What Elements Must Be Proven in a Florida Breach of Contract Case?

Five elements must be proven by the side of the plaintiff to win a breach of contract case.

The plaintiff and the defendant knowingly and willingly entered into a valid business contract together. Even an orally agreed upon business agreement may be considered valid.

The plaintiff did all of the essential parts of their side of the contract. Some exemptions may apply, such as force majeure events.

The courts want to see that the plaintiff upheld their end of the bargain.

The defendant must have failed to perform a duty or service required of them under contract.

In the failure to perform this duty or service, the plaintiff (company, corporation, partner, etc.) suffered damages as a result.

What Are Considered Strong Breach of Contract Defenses?

Defenses for a breach of contract claim will vary depending upon the type of contract in question and the nature of the supposed breach. While a breach of any kind can cause untold harm to a company or employer, the accused has a right to defend themselves in a court of business law.

Potential defense strategies may include arguing the following:

  • The contract may be void if the plaintiff failed to uphold the duties established in their contract.
  • The contract was fraudulent.
  • The contract was signed under duress.
  • The defendant lacked the mental capacity to sign the business contract.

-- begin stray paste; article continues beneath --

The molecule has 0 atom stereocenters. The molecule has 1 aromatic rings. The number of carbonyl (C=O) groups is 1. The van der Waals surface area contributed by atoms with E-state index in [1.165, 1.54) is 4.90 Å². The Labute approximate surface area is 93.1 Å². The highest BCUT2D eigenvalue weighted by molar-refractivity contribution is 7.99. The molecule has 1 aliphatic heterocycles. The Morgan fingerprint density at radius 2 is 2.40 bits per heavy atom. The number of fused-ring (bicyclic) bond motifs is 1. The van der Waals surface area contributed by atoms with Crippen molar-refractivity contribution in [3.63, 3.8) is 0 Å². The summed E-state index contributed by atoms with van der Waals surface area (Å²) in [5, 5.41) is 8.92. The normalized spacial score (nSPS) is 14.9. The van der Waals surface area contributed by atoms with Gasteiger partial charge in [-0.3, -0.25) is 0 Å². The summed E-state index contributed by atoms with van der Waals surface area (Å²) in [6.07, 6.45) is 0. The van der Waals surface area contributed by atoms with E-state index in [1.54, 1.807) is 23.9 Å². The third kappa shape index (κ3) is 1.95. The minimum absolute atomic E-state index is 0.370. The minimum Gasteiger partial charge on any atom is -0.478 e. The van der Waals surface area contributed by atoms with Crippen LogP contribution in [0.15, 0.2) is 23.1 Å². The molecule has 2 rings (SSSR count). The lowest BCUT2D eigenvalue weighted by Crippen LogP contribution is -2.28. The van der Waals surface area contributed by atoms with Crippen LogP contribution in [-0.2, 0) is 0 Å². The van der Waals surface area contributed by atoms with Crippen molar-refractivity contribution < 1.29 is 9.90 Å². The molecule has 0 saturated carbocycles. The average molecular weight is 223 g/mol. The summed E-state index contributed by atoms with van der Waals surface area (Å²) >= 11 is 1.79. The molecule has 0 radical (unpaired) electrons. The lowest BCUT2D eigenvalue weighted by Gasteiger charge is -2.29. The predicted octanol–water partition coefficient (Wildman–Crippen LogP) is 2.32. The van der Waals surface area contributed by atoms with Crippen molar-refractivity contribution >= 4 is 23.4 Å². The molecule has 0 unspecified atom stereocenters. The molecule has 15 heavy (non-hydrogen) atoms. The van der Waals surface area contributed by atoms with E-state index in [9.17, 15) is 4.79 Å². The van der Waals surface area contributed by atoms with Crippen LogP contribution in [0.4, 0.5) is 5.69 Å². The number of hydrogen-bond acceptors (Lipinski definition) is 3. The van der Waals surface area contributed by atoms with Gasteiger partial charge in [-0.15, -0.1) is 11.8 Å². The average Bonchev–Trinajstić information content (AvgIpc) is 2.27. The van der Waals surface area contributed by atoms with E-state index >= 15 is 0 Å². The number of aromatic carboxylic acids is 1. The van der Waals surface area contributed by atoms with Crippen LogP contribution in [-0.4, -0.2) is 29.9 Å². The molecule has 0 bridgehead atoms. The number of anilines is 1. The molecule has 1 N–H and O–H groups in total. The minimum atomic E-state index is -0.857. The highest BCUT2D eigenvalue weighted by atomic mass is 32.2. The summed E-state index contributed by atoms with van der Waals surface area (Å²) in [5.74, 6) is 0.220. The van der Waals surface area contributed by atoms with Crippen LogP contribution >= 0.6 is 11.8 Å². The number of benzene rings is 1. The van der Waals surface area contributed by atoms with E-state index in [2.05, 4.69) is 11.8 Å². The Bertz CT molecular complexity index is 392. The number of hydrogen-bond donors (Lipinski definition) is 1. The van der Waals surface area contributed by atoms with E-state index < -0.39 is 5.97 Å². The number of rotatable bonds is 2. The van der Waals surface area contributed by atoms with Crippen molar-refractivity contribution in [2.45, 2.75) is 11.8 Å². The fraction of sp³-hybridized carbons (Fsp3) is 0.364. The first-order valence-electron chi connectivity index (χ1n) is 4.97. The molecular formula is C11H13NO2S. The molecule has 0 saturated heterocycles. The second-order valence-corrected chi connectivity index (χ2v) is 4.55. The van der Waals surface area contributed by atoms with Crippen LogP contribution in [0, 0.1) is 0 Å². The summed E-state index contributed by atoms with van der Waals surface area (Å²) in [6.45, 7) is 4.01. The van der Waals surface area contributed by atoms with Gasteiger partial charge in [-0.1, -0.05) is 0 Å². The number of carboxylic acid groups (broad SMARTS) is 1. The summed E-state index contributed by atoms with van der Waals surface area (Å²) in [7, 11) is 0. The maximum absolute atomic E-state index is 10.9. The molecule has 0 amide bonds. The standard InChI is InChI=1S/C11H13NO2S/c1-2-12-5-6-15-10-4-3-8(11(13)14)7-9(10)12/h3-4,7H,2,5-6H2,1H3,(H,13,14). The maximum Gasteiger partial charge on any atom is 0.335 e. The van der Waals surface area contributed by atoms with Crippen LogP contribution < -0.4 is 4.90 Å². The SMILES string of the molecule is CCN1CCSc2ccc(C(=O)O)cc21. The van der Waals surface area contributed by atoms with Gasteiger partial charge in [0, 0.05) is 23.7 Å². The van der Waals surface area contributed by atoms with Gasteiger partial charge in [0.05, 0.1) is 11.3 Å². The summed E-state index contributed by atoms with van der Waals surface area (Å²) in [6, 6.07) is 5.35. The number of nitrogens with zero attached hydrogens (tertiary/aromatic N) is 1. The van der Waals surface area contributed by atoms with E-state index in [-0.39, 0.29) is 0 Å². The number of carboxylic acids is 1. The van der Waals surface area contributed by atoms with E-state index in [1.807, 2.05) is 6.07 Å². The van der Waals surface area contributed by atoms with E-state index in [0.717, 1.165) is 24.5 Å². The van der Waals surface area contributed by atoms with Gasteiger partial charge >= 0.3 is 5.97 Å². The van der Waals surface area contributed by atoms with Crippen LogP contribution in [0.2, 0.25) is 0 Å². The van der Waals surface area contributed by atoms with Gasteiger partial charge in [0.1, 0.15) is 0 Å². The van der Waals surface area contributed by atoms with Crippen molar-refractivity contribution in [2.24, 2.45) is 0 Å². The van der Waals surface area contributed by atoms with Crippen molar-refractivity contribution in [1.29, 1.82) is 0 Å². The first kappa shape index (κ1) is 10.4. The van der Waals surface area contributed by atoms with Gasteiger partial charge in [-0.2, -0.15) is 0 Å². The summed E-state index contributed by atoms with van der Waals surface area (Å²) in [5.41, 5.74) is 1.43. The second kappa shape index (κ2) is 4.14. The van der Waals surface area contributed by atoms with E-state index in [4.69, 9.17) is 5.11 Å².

• The five-year statute of limitations.

What Are Potential Remedies to a Breach of Contract?

If the court orders that a party breached their contract, they may require that remedies take effect to make the hurt party whole again. The categories of remedies are split into two categories: equitable remedies and legal remedies.

Equitable remedies include:

  • Injunction.
  • Rescission.
  • Restitution.
  • Specific performance.

Legal remedies include:

  • Compensatory damages.
  • General damages.
  • Mitigating damages.
  • Punitive damages.
  • Special damages.

Damages are not guaranteed. Working with a lawyer will improve your chances of recovering damages, however. Please get in touch with our law firm to learn more about the legal services we offer.

Contact Us to Speak with Experienced Business Law Attorneys About Your Breach of Contract Claim

If you believe a contract breach has occurred, you have the right to take legal action. Successfully winning damages in a breach of contract claim can be challenging as you will need to prove several elements in your case. For legal assistance, you are encouraged to retain legal counsel. Lankford Law Firm has extensive experience in business law representing clients across Central Florida.

Our law firm is a smaller firm, but that allows us to provide dedicated legal representation more efficiently at lower rates. To learn more about the legal services we offer, please get in touch with our Daytona Beach-based law offices by calling us at 850-888-8992.